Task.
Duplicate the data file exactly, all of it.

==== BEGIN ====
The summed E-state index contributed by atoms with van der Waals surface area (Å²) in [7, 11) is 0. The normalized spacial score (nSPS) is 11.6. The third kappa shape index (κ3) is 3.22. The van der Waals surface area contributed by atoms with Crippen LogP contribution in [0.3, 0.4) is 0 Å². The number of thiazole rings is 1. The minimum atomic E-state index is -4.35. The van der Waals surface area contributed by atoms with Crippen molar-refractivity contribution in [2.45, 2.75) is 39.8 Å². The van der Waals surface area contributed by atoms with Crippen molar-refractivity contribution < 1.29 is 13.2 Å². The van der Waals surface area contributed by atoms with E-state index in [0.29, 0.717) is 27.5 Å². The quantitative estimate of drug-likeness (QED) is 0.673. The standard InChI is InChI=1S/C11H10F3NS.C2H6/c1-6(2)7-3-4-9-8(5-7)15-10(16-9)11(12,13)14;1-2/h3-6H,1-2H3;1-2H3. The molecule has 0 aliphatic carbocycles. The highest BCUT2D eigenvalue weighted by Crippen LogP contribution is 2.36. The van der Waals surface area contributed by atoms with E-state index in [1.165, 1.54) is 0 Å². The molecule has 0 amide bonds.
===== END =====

The summed E-state index contributed by atoms with van der Waals surface area (Å²) in [7, 11) is 0. The normalized spacial score (nSPS) is 11.6. The third kappa shape index (κ3) is 3.22. The van der Waals surface area contributed by atoms with Crippen LogP contribution in [0.3, 0.4) is 0 Å². The number of thiazole rings is 1. The minimum atomic E-state index is -4.35. The van der Waals surface area contributed by atoms with Crippen molar-refractivity contribution in [2.45, 2.75) is 39.8 Å². The van der Waals surface area contributed by atoms with Crippen molar-refractivity contribution < 1.29 is 13.2 Å². The van der Waals surface area contributed by atoms with E-state index in [0.29, 0.717) is 27.5 Å². The quantitative estimate of drug-likeness (QED) is 0.673. The standard InChI is InChI=1S/C11H10F3NS.C2H6/c1-6(2)7-3-4-9-8(5-7)15-10(16-9)11(12,13)14;1-2/h3-6H,1-2H3;1-2H3. The molecule has 0 aliphatic carbocycles. The highest BCUT2D eigenvalue weighted by Crippen LogP contribution is 2.36. The van der Waals surface area contributed by atoms with E-state index in [1.165, 1.54) is 0 Å². The molecule has 0 amide bonds.